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Risk Assessment for Use of Third Party Web 2.0 Services


This briefing document provides advice for Web authors, developers and policy makers who are considering making use of Web 2.0 services which are hosted by external third party services. The document describes an approach to risk assessment and risk management which can allow the benefits of such services to be exploited, whilst minimising the risks and dangers of using such services.

Note that other examples of advice are also available [1] [2].

About Web 2.0 Services

This document covers use of third party Web services which can be used to provide additional functionality or services without requiring software to be installed locally. Such services include:

  • Search facilities, such as Google University Search and Atomz.
  • Social bookmarking services, such as
  • Wiki services, such as WetPaint.
  • Usage analysis services, such Google Analytics and SiteMeter.
  • Chat services such as Gabbly and ToxBox.

Advantages and Disadvantages

Advantages of using such services include:

  • May not require scarce technical effort.
  • Facilitates experimentation and testing.
  • Enables a diversity of approaches to be taken.

Possible disadvantages of using such services include:

  • Potential security and legal concerns e.g. copyright, data protection, etc.
  • Potential for data loss or misuse.
  • Reliance on third parties with whom there may be no contractual agreements.

Risk Management and Web 2.0

Examples of risks and risk management approaches are given below.

Risk Assessment Management
Loss of service (e.g. company becomes bankrupt, closed down, ...) Implications if service becomes unavailable.
Likelihood of service unavailability.
Use for non-mission critical services.
Have alternatives readily available.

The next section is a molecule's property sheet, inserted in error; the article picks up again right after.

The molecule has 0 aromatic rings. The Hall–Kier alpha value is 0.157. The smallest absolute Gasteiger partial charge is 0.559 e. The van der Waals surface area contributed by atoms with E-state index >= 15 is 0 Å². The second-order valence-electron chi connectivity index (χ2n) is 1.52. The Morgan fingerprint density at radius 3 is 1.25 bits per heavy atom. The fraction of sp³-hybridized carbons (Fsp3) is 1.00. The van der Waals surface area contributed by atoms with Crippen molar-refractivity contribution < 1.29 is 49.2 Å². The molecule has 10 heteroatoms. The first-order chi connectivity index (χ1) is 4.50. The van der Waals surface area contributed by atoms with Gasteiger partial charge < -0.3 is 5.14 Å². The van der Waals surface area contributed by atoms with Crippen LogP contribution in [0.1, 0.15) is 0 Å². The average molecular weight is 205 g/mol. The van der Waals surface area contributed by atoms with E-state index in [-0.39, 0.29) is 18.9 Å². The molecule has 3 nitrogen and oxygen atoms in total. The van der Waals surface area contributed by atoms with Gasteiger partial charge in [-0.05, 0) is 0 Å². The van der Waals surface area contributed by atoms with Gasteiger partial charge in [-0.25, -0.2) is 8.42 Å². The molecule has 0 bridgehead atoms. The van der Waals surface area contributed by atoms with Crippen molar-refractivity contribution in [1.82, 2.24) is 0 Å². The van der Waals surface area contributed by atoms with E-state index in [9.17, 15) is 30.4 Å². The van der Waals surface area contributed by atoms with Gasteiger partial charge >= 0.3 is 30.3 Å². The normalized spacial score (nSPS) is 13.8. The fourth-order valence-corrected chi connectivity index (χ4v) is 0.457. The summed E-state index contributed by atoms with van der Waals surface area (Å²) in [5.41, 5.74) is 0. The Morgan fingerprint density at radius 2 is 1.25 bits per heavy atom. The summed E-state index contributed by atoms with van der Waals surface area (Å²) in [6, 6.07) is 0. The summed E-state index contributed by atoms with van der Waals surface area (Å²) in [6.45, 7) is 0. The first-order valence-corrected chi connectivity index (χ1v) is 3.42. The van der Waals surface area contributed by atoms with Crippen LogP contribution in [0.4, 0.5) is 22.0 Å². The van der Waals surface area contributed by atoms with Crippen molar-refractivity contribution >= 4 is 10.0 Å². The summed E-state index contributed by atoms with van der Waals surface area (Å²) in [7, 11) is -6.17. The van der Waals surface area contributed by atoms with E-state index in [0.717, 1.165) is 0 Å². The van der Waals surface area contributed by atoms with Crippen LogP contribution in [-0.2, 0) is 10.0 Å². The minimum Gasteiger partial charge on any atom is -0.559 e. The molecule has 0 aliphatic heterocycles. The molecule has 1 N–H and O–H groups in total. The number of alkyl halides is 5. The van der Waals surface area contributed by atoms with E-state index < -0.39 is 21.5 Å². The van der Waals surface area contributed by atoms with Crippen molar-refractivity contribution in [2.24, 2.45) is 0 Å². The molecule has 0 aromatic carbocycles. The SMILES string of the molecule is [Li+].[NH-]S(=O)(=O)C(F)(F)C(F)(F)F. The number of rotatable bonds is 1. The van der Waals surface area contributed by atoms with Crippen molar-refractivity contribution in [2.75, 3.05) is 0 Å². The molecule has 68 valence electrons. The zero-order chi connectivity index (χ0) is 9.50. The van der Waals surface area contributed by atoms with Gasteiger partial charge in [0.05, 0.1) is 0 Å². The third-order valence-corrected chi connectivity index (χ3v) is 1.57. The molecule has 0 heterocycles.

Use trusted services.
Data loss Likelihood of data loss.
Lack of export capabilities.
Evaluation of service.
Non-critical use.
Testing of export.
Performance problems.
Unreliability of service.
Slow performance Testing.
Non-critical use.
Lack of interoperability. Likelihood of application lock-in.
Loss of integration and reuse of data.
Evaluation of integration and export capabilities.
Format changes New formats may not be stable. Plan for migration or use on a small-scale.
User issues User views on services. Gain feedback.

Note that in addition to risk assessment of Web 2.0 services, there is also a need to assess the risks of failing to provide such services.

Example of a Risk Management Approach

A risk management approach [3] was taken to use of various Web 2.0 services on the Institutional Web Management Workshop 2009 Web site.

Use of established services:
Google and Google Analytics are used to provide searching and usage reports.
Alternatives available:
Web server log files can still be analysed if the hosted usage analysis services become unavailable.
Management of services:
Interfaces to various services were managed to allow them to be easily changed or withdrawn.
User Engagement:
Users are warned of possible dangers and invited to engage in a pilot study.
Learning may be regarded as the aim, not provision of long term service.


  1. Checklist for assessing third-party IT services, University of Oxford,
  2. Guidelines for Using External Services, University of Edinburgh,
  3. Risk Assessment, IWMW 2006, UKOLN,
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